MADEIRA BEACH – Work is starting on the long-awaited fix of the city of Madeira Beach’s stormwater system and related street repair and paving.
The City Commission approved a work order at the June 11 regular meeting that allows the engineering firm Deuel and Associates of Clearwater to begin designing the stormwater and street paving improvements.
Al Carrier of Deuel said the firm will use information gained from a videotaping of the outfall pipes, which will determine their condition, to propose a fix for the stormwater system.
The work will begin on Crystal Island, which was determined to be the area of greatest need. Boca Ciega Avenue and Boca Ciega Drive, which will be done in two segments, will come next.
City Manager Shane Crawford said fixing the stormwater system involves more than just cleaning the pipes of barnacles and debris, which is a separate project.
“We need to know what the issues are, what needs to be done, and go about it in an organized fashion,” he said.
Carrier said his firm would look at each outfall pipe individually from the videotapes.
“The pipe could be good but too small,” he said. “Or it could be the right size and need repair or replacement. If it is the right size (but needs work), there are a number of ways we could repair it.”
The city will get a full report on the fixes needed for the system.
“It’s a stepwise approach,” Carrier said. “We will let you know as we progress through the process.”
After the stormwater system is fixed, street repair and repaving will begin.
Work on the job will begin “within a week,” Carrier said after the commission unanimously approved the work order.
The Crystal Island portion of the project is due to be completed by late fall, and Boca Ciega will begin soon after, Carrier said in a comment following the meeting.
Commissioner Nancy Hodges, who represents the Crystal Island neighborhood, said getting the project underway “is going to make a lot of people happy.”
Groin restoration gets underway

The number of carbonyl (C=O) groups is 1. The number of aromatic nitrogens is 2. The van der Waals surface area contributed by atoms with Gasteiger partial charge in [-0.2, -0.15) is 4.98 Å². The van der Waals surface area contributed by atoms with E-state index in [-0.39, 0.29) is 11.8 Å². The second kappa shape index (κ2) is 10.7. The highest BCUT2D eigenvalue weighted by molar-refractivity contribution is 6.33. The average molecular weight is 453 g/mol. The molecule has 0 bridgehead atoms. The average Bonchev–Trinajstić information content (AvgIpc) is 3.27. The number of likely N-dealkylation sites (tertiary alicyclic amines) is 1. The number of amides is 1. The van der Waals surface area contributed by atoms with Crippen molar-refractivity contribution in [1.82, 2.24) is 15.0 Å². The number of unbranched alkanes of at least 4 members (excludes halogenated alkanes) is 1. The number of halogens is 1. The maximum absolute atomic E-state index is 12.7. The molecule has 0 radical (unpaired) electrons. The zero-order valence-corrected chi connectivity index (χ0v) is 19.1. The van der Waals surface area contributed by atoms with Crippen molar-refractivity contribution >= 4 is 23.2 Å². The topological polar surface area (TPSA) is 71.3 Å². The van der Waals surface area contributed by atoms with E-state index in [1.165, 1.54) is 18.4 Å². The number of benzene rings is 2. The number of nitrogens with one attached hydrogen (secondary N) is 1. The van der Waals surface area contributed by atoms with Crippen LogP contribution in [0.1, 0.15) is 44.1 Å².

The commission also approved a work order to begin restoration of the groins, which the city uses to control beach erosion. Crawford said the city is hopeful of getting grant money and cooperative funding from the Southwest Florida Water Management District to help with that project.
Commissioner Pat Shontz said the groins used by the city are more effective and far less costly than the periodic beach nourishments done by most other beach communities.
“They should certainly give us some dollars to help with this,” because the groins save a lot of money, she said.
Mayor Travis Palladeno said the city is “very optimistic” about getting some money from the state agency as they favor communities that have not gotten any funding from them for a while.
“That puts you at the top of the list,” he said.
About $250,000 will be needed for the groin restoration project, and $100,000 is budgeted. Additional money needed will be taken from a contingency fund for unanticipated issues, Crawford indicated.
Seawall repairs completed
“Every city-owned seawall has been replaced,” Palladeno announced, ending a project that had been pushed to be completed by the start of hurricane season (June 1). Palladeno said the company doing the work, Speeler Foundations of Clearwater, “did a fantastic job.”
“The seawalls look great,” he said, and are constructed to last for years.
Parks maintenance tasks contracted out
Grass cutting, weeding, trimming and mulching are among the parks maintenance jobs being assigned to an outside contractor. The one-year contract will cost the city around $60,000 and save the salaries of three maintenance worker positions that are currently vacant. No one will lose their job, Crawford said.
Crawford said parks personnel will be freed up for higher level projects and “not be tied to pushing a mower or running a trimmer all day long.”
The outsourcing of maintenance jobs formerly done by city workers is an experiment.
“We will know in a couple of months if this is successful,” Crawford said. He added that parks Director Deb Laramee has endorsed the effort.